freedom’s just another word….

Erik Kain

Erik writes about video games at Forbes and politics at Mother Jones. He's the contributor of The League though he hasn't written much here lately. He can be found occasionally composing 140 character cultural analysis on Twitter.

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17 Responses

  1. “I think this is exactly what I’ve been trying, unsuccessfully, to say for a while now. ”

    Me too.Report

  2. Dan Miller says:

    Call me skeptical, but it sounds like he’s saying that freedom’s just another word for being privileged enough to move to another country.Report

  3. greginak says:

    A couple of thoughts about this. We all do have a voice at our supermarkets. We can complain to the manager or head office. They do actually listen, although some companies don’t care. Why do so many companies to market research stuff, because they want to know our feedback. So I think that was, at best, a poor example.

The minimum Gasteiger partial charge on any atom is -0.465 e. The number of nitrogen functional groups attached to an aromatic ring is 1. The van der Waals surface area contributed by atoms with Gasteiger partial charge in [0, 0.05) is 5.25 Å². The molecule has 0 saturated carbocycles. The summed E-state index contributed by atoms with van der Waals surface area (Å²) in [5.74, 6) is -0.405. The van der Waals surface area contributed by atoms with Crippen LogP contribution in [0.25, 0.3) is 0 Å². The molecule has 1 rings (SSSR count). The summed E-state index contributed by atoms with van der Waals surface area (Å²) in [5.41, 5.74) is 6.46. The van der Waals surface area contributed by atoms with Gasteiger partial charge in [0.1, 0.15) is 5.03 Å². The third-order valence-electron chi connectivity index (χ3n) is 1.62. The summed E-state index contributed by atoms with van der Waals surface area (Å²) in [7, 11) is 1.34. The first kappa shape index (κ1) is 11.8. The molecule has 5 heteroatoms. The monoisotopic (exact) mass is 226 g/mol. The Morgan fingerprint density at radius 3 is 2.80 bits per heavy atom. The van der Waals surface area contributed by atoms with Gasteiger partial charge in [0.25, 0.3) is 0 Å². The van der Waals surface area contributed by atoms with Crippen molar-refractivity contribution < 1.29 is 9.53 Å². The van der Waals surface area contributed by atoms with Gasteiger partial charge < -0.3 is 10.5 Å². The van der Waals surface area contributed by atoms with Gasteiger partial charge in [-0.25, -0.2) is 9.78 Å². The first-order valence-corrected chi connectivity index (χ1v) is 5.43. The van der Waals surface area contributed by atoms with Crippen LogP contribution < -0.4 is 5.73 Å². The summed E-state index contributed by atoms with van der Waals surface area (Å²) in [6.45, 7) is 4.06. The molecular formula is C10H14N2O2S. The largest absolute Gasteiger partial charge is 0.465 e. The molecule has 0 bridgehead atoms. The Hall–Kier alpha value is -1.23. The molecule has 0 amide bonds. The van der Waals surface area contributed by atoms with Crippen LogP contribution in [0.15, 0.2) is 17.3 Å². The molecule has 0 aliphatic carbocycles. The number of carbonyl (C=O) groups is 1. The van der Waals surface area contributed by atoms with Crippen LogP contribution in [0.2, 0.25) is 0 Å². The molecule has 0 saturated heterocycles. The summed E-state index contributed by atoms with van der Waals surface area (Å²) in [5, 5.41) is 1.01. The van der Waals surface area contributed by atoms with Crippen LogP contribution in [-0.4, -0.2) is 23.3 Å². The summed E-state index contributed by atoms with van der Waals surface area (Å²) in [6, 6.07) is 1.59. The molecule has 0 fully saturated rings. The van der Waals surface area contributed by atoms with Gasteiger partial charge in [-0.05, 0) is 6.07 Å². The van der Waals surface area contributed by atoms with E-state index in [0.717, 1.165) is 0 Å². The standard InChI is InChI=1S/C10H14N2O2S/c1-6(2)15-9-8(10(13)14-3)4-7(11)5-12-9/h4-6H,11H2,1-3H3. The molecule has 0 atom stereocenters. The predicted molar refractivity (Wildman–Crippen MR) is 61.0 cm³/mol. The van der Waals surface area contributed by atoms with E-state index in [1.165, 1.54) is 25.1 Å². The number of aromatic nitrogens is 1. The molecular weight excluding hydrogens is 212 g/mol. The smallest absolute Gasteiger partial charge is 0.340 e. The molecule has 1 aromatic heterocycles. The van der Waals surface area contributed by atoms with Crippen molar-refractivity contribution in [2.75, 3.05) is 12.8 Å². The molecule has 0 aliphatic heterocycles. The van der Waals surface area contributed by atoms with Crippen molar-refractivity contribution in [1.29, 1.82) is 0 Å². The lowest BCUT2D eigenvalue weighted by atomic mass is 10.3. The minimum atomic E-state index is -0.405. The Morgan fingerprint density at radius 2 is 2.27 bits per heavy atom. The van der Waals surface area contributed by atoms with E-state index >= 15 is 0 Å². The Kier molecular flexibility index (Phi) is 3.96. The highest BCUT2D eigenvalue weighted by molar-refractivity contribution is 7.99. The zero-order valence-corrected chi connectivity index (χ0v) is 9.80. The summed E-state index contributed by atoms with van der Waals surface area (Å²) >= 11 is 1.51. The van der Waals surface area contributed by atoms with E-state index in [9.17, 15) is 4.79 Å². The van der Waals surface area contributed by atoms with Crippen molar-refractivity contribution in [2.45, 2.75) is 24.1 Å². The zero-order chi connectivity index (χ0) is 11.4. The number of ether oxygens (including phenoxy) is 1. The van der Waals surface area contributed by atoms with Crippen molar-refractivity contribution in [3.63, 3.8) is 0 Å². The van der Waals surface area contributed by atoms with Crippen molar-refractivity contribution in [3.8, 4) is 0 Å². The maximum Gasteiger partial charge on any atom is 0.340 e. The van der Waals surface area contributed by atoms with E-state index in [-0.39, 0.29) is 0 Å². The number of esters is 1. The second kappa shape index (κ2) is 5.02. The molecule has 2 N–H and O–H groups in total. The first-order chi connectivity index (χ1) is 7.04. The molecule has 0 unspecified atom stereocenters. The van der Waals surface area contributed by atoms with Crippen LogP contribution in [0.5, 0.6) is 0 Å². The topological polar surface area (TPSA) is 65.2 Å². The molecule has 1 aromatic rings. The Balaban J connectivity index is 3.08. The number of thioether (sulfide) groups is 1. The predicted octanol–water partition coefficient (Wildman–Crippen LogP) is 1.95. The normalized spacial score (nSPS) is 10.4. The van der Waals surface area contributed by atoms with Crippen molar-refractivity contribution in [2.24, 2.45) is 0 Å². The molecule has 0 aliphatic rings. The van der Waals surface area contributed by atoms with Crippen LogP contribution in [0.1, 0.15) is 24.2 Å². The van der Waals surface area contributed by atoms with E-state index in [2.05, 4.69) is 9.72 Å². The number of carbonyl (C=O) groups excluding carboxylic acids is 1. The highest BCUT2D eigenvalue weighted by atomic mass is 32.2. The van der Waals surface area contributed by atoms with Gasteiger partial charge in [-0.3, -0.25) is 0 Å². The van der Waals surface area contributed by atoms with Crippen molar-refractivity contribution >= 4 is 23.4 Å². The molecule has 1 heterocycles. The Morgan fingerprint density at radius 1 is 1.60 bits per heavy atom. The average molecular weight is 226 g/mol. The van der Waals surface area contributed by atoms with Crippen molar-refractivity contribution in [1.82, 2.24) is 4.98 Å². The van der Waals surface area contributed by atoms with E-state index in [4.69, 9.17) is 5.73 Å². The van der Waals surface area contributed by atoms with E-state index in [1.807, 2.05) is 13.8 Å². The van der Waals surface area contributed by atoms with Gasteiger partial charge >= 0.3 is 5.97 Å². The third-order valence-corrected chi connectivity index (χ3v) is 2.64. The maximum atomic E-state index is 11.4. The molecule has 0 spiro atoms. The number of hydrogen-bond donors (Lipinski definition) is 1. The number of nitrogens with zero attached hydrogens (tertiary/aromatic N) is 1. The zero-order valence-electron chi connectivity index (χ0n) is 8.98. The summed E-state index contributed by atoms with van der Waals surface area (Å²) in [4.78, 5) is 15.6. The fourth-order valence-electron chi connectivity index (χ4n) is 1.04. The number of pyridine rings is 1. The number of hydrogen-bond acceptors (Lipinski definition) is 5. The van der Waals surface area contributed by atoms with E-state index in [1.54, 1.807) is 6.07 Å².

Comparing supermarkets to countries has to be….ummm…. the mother of all bad analogies. The costs of going to a different supermarket are almost nothing in almost every urban or suburban spot in America. The cost of leaving a country is huge: the loss of culture, language, family, locality. Leaving your country is for most a one time event. Freedom is just another word for you have one chance to pick where to live and then you are stuck with it.Report

  4. Jaybird says:

    The right to secede is a big one.

    This is why I support strong Federalism when a gun is held to my head. If I hate the state I live in, I can always move to a different one. If I don’t like my country, I can move to Canada or Mexico or Taiwan. When the government says “nope, you don’t get to leave!”, then that’s indicative of a real problem. West vs. East Germany used to be a really useful example of this particular problem.

    The problem is that, these days, there’s no “where to go” if you want smaller, less intrusive government. There’s no “west” left.Report

    • Travis in reply to Jaybird says:

      Right, Jaybird. Except “The West” as some miracle libertarian paradise is an utter fabrication. The only thing that made it possible – massive government intervention.